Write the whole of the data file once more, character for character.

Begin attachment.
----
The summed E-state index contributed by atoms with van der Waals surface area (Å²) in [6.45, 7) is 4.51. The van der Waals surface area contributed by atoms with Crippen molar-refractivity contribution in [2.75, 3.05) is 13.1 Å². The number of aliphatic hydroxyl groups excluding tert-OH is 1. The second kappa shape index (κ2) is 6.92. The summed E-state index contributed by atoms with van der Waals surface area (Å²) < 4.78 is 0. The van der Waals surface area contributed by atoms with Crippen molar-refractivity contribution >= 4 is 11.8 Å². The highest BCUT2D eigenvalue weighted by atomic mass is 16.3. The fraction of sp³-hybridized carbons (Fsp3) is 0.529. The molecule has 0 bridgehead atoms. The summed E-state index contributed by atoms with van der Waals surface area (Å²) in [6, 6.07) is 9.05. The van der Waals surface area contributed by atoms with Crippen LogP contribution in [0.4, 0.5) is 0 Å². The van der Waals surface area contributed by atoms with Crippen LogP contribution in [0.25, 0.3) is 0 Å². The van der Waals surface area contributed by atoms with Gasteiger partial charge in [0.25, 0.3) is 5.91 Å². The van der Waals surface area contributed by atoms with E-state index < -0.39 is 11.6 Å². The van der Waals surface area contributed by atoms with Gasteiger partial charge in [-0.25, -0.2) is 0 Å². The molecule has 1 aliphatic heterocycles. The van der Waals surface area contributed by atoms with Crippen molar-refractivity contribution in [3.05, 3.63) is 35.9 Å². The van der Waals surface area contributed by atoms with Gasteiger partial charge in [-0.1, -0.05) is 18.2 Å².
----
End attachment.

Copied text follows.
The summed E-state index contributed by atoms with van der Waals surface area (Å²) in [6.45, 7) is 4.51. The van der Waals surface area contributed by atoms with Crippen molar-refractivity contribution in [2.75, 3.05) is 13.1 Å². The number of aliphatic hydroxyl groups excluding tert-OH is 1. The second kappa shape index (κ2) is 6.92. The summed E-state index contributed by atoms with van der Waals surface area (Å²) < 4.78 is 0. The van der Waals surface area contributed by atoms with Crippen molar-refractivity contribution >= 4 is 11.8 Å². The highest BCUT2D eigenvalue weighted by atomic mass is 16.3. The fraction of sp³-hybridized carbons (Fsp3) is 0.529. The molecule has 0 bridgehead atoms. The summed E-state index contributed by atoms with van der Waals surface area (Å²) in [6, 6.07) is 9.05. The van der Waals surface area contributed by atoms with Crippen LogP contribution in [0.4, 0.5) is 0 Å². The van der Waals surface area contributed by atoms with Crippen LogP contribution in [0.25, 0.3) is 0 Å². The van der Waals surface area contributed by atoms with Gasteiger partial charge in [0.25, 0.3) is 5.91 Å². The van der Waals surface area contributed by atoms with E-state index < -0.39 is 11.6 Å². The van der Waals surface area contributed by atoms with Gasteiger partial charge in [-0.25, -0.2) is 0 Å². The molecule has 1 aliphatic heterocycles. The van der Waals surface area contributed by atoms with Crippen molar-refractivity contribution in [3.05, 3.63) is 35.9 Å². The van der Waals surface area contributed by atoms with Gasteiger partial charge in [-0.1, -0.05) is 18.2 Å².